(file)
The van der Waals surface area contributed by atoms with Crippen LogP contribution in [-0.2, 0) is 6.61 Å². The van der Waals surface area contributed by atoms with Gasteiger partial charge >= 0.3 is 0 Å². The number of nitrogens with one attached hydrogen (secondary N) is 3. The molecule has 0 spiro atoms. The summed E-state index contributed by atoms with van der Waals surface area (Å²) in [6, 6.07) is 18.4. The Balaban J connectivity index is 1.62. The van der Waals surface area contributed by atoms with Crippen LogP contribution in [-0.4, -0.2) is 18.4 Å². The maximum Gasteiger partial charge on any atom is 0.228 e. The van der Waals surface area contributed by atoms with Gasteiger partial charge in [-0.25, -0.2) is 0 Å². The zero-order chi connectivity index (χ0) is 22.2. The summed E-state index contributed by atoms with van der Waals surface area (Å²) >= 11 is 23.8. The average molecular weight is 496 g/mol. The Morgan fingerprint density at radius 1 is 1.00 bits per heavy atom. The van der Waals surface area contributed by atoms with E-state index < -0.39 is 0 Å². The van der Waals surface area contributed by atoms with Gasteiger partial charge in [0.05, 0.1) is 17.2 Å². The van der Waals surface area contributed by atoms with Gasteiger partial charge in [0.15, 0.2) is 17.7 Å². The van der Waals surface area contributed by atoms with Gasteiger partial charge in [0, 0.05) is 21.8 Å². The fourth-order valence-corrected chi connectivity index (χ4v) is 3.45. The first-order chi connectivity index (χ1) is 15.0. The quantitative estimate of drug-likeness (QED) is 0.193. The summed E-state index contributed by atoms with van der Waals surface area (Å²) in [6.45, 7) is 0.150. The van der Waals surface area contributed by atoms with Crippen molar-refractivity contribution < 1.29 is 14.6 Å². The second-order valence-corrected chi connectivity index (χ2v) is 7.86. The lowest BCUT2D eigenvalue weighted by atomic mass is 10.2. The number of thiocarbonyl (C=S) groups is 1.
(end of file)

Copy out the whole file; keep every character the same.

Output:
The van der Waals surface area contributed by atoms with Crippen LogP contribution in [-0.2, 0) is 6.61 Å². The van der Waals surface area contributed by atoms with Gasteiger partial charge >= 0.3 is 0 Å². The number of nitrogens with one attached hydrogen (secondary N) is 3. The molecule has 0 spiro atoms. The summed E-state index contributed by atoms with van der Waals surface area (Å²) in [6, 6.07) is 18.4. The Balaban J connectivity index is 1.62. The van der Waals surface area contributed by atoms with Crippen LogP contribution in [-0.4, -0.2) is 18.4 Å². The maximum Gasteiger partial charge on any atom is 0.228 e. The van der Waals surface area contributed by atoms with Gasteiger partial charge in [-0.25, -0.2) is 0 Å². The zero-order chi connectivity index (χ0) is 22.2. The summed E-state index contributed by atoms with van der Waals surface area (Å²) >= 11 is 23.8. The average molecular weight is 496 g/mol. The Morgan fingerprint density at radius 1 is 1.00 bits per heavy atom. The van der Waals surface area contributed by atoms with E-state index < -0.39 is 0 Å². The van der Waals surface area contributed by atoms with Gasteiger partial charge in [0.05, 0.1) is 17.2 Å². The van der Waals surface area contributed by atoms with Gasteiger partial charge in [0.15, 0.2) is 17.7 Å². The van der Waals surface area contributed by atoms with Gasteiger partial charge in [0, 0.05) is 21.8 Å². The fourth-order valence-corrected chi connectivity index (χ4v) is 3.45. The first-order chi connectivity index (χ1) is 15.0. The quantitative estimate of drug-likeness (QED) is 0.193. The summed E-state index contributed by atoms with van der Waals surface area (Å²) in [6.45, 7) is 0.150. The van der Waals surface area contributed by atoms with Crippen molar-refractivity contribution < 1.29 is 14.6 Å². The second-order valence-corrected chi connectivity index (χ2v) is 7.86. The lowest BCUT2D eigenvalue weighted by atomic mass is 10.2. The number of thiocarbonyl (C=S) groups is 1.